On the other side of the river, we find some random hostel with a coffee shop and cafe attached. We’ve been out in the blistering sun all day so air conditioning sounds fabulous at the moment.
Eating in at a sit-down restaurant is more expensive than street food. But it’s usually the cost of our fast food, between $6.00 and $15.00 USD.
I order the chicken teriyaki and Dave orders an eggplant curry dish. Both are excellent.
There are Temples Everywhere!
Since we had a full morning and early afternoon, we decide to hit the pool for the rest of the day.
On the way back, we run into an open temple. It is free admission and absolutely stunning! I think you could be here for months and not see every one.
Relaxing at the pool is a great way to end our busy day.
Day 5 Just Might Be Our Favorite Day Yet
There are many floating markets in and around Bangkok. The most popular one is about an hour and a half away called Damnoen Saduak. Since it’s so well-known it is also the busiest. We decide to put that one on the back burner and find one closer and less busy with tourists.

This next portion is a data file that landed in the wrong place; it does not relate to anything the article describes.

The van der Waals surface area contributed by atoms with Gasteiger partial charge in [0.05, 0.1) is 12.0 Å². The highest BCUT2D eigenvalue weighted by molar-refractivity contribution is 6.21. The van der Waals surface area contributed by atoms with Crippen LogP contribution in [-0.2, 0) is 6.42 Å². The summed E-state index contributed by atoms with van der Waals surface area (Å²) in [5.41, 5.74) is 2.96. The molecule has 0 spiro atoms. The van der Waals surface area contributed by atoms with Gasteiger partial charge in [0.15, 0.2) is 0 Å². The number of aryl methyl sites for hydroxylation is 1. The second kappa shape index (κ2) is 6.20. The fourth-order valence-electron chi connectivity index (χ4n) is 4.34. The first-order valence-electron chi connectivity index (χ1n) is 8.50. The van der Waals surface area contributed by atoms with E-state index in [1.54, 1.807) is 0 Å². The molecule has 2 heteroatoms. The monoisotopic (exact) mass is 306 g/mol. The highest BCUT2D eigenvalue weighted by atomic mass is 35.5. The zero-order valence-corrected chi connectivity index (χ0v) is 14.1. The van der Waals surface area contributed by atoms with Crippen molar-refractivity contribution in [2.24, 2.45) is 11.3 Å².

Conveniently located only six miles from the city center, Khlong Lat Mayom Floating Market is our pick for the day. But how do we get there?
Grab Taxi to Travel Around Thailand
Before we left the states, we downloaded the Grab App, it’s just like Uber but for southeast Asia.
Note: We couldn’t load our credit card info in the app till we actually landed in Thailand.
There are four reasons we like the app: it takes credit cards, we don’t need to try to communicate where we are going, we get a rough estimate up front and there’s no arguing with the driver about putting on the meter.
The Grab App is super user friendly. Once you book your ride, a picture (if provided) and license plate number is sent to you via the app.